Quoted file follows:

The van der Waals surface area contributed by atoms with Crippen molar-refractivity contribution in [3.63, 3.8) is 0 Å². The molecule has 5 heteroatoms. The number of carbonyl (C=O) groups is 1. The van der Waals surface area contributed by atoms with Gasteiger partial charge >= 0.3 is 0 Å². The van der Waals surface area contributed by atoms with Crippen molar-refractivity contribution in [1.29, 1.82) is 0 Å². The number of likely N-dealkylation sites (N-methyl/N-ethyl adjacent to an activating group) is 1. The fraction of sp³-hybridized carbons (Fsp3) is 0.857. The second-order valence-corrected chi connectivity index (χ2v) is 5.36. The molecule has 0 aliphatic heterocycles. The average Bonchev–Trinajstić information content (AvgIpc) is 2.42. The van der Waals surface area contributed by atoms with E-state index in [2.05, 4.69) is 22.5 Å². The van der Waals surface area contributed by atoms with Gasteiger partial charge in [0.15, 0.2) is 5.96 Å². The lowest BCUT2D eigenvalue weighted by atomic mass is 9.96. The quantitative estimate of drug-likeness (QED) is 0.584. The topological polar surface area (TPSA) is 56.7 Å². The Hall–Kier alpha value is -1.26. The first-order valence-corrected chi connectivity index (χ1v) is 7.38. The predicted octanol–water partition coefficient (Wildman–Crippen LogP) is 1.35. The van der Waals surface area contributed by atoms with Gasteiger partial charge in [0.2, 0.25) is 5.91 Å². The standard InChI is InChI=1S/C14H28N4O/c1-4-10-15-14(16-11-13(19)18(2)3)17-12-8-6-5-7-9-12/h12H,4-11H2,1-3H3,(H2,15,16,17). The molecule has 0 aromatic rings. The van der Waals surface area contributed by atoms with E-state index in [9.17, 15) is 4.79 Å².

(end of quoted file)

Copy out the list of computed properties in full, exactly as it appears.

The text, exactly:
The van der Waals surface area contributed by atoms with Crippen molar-refractivity contribution in [3.63, 3.8) is 0 Å². The molecule has 5 heteroatoms. The number of carbonyl (C=O) groups is 1. The van der Waals surface area contributed by atoms with Gasteiger partial charge >= 0.3 is 0 Å². The van der Waals surface area contributed by atoms with Crippen molar-refractivity contribution in [1.29, 1.82) is 0 Å². The number of likely N-dealkylation sites (N-methyl/N-ethyl adjacent to an activating group) is 1. The fraction of sp³-hybridized carbons (Fsp3) is 0.857. The second-order valence-corrected chi connectivity index (χ2v) is 5.36. The molecule has 0 aliphatic heterocycles. The average Bonchev–Trinajstić information content (AvgIpc) is 2.42. The van der Waals surface area contributed by atoms with E-state index in [2.05, 4.69) is 22.5 Å². The van der Waals surface area contributed by atoms with Gasteiger partial charge in [0.15, 0.2) is 5.96 Å². The lowest BCUT2D eigenvalue weighted by atomic mass is 9.96. The quantitative estimate of drug-likeness (QED) is 0.584. The topological polar surface area (TPSA) is 56.7 Å². The Hall–Kier alpha value is -1.26. The first-order valence-corrected chi connectivity index (χ1v) is 7.38. The predicted octanol–water partition coefficient (Wildman–Crippen LogP) is 1.35. The van der Waals surface area contributed by atoms with Gasteiger partial charge in [0.2, 0.25) is 5.91 Å². The standard InChI is InChI=1S/C14H28N4O/c1-4-10-15-14(16-11-13(19)18(2)3)17-12-8-6-5-7-9-12/h12H,4-11H2,1-3H3,(H2,15,16,17). The molecule has 0 aromatic rings. The van der Waals surface area contributed by atoms with E-state index in [9.17, 15) is 4.79 Å².